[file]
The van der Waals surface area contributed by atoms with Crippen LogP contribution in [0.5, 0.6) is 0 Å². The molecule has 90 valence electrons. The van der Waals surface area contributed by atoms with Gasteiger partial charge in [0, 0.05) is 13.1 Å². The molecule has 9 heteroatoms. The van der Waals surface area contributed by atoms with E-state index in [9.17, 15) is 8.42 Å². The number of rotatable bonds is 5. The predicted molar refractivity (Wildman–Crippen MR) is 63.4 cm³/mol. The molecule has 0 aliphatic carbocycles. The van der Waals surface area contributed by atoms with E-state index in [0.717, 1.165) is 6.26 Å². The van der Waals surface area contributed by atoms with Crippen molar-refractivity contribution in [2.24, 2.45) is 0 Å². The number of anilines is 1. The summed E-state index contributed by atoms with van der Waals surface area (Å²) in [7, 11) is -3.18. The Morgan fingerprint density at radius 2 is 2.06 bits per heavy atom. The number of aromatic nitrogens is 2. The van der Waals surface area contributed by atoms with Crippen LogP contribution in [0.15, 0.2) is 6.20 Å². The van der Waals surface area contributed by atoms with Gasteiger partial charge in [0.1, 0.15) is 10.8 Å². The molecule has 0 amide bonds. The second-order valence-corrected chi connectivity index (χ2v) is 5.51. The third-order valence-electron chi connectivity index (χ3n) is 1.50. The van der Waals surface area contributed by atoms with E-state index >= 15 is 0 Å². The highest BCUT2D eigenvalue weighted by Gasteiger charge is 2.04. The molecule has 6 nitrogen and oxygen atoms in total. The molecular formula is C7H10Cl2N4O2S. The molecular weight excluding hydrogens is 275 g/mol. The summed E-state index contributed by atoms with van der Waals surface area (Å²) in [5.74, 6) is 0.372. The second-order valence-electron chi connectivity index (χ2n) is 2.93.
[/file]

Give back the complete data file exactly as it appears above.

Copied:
The van der Waals surface area contributed by atoms with Crippen LogP contribution in [0.5, 0.6) is 0 Å². The molecule has 90 valence electrons. The van der Waals surface area contributed by atoms with Gasteiger partial charge in [0, 0.05) is 13.1 Å². The molecule has 9 heteroatoms. The van der Waals surface area contributed by atoms with E-state index in [9.17, 15) is 8.42 Å². The number of rotatable bonds is 5. The predicted molar refractivity (Wildman–Crippen MR) is 63.4 cm³/mol. The molecule has 0 aliphatic carbocycles. The van der Waals surface area contributed by atoms with E-state index in [0.717, 1.165) is 6.26 Å². The van der Waals surface area contributed by atoms with Crippen molar-refractivity contribution in [2.24, 2.45) is 0 Å². The number of anilines is 1. The summed E-state index contributed by atoms with van der Waals surface area (Å²) in [7, 11) is -3.18. The Morgan fingerprint density at radius 2 is 2.06 bits per heavy atom. The number of aromatic nitrogens is 2. The van der Waals surface area contributed by atoms with Crippen LogP contribution in [0.15, 0.2) is 6.20 Å². The van der Waals surface area contributed by atoms with Gasteiger partial charge in [0.1, 0.15) is 10.8 Å². The molecule has 0 amide bonds. The second-order valence-corrected chi connectivity index (χ2v) is 5.51. The third-order valence-electron chi connectivity index (χ3n) is 1.50. The van der Waals surface area contributed by atoms with E-state index >= 15 is 0 Å². The highest BCUT2D eigenvalue weighted by Gasteiger charge is 2.04. The molecule has 6 nitrogen and oxygen atoms in total. The molecular formula is C7H10Cl2N4O2S. The molecular weight excluding hydrogens is 275 g/mol. The summed E-state index contributed by atoms with van der Waals surface area (Å²) in [5.74, 6) is 0.372. The second-order valence-electron chi connectivity index (χ2n) is 2.93.